I spent months pondering what the root-cause of the issue could be, as I often returned home with a flat tire. Without an understanding of the problem, there was no chance of reaching a solution. So I ran a trial-and-error experiment, using my mind as both a battleground and laboratory. My resources ran short, lacking in fuel and knowledge of how to successfully steer myself through the process of self-understanding. I panicked when my tires hit a pothole. I fought to ignore the issue, the occasional disruptions in physical and personal comfort I experienced as I sat in the driver’s seat. It was a pain that demanded to be felt, an uncertainty I often met as I doubted my ability to perform careful turns. I wished I could let other drivers know that I was inexperienced—that my errors could cause damage to other vehicles. But I continued to drive, confidently tapping the accelerator as I perfected turns and lane-changes. Today, I pride myself on being a safe and responsible driver, but I’ve travelled through countless unpaved roads to reach this destination.

The drivers that whiz by me before I embark on daily outings share a commonality. Our driver’s licenses are representative of the learning process—its smooth roads and unpaved paths, its epiphanies and its downfalls. We must allow ourselves to mess up, make uncontrolled turns and hasty accelerations. We must stop hitting the brakes and begin to accelerate toward a better version of ourselves. We need to take hold of the steering wheel and leave doubt behind.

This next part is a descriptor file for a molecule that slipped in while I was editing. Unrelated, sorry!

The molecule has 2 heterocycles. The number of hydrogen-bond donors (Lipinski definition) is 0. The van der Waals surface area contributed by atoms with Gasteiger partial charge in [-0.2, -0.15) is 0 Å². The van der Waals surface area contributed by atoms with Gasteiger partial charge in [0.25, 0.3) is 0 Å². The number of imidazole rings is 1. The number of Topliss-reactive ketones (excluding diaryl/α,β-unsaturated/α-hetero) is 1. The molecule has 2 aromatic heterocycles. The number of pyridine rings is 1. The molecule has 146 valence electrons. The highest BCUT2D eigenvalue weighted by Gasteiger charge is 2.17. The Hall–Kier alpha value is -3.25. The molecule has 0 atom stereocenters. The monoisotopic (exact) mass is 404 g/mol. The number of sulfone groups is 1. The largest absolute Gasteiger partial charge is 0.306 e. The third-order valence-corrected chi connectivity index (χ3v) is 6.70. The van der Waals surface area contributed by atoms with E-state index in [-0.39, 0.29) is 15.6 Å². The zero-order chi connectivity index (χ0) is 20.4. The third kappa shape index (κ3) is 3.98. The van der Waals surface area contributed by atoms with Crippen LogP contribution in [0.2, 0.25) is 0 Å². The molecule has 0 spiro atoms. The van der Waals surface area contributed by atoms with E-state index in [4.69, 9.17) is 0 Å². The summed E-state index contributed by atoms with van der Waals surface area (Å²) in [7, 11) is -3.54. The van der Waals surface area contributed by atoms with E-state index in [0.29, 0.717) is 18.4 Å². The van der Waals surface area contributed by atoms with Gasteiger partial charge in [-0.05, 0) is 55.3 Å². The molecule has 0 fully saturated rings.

A few days ago, I told my mother, “I don’t know how to park. My driving instructor never taught me how.” But ruthless potholes, impatient drivers who honk at their own leisure, and speed limits that exceed my level of comfort have opened my mind. Learning is most effective when we actively apply ourselves to a given situation. When I told my mother, “I don’t know how,” I meant, “I just need time to figure it out.” Let me mess up, and then try again. And again. Until the clean parallel lines nicely run along the tires of my car.

Dear Reader, through the journeys I’ve travelled—in a classroom desk, behind the wheel, and in front of a keyboard where I write my stories—I have made leaps toward personal growth. You, too, can steer yourself in any direction that delivers freedom and happiness into your heart. You are no longer the passenger. You sit confidently in the driver’s seat, as your mind floods with an eagerness to learn and expand. Get up and seek any opportunity you wish to pursue. Don’t wait, don’t say, “what if.” There is no better time than now. Just let go of the brake.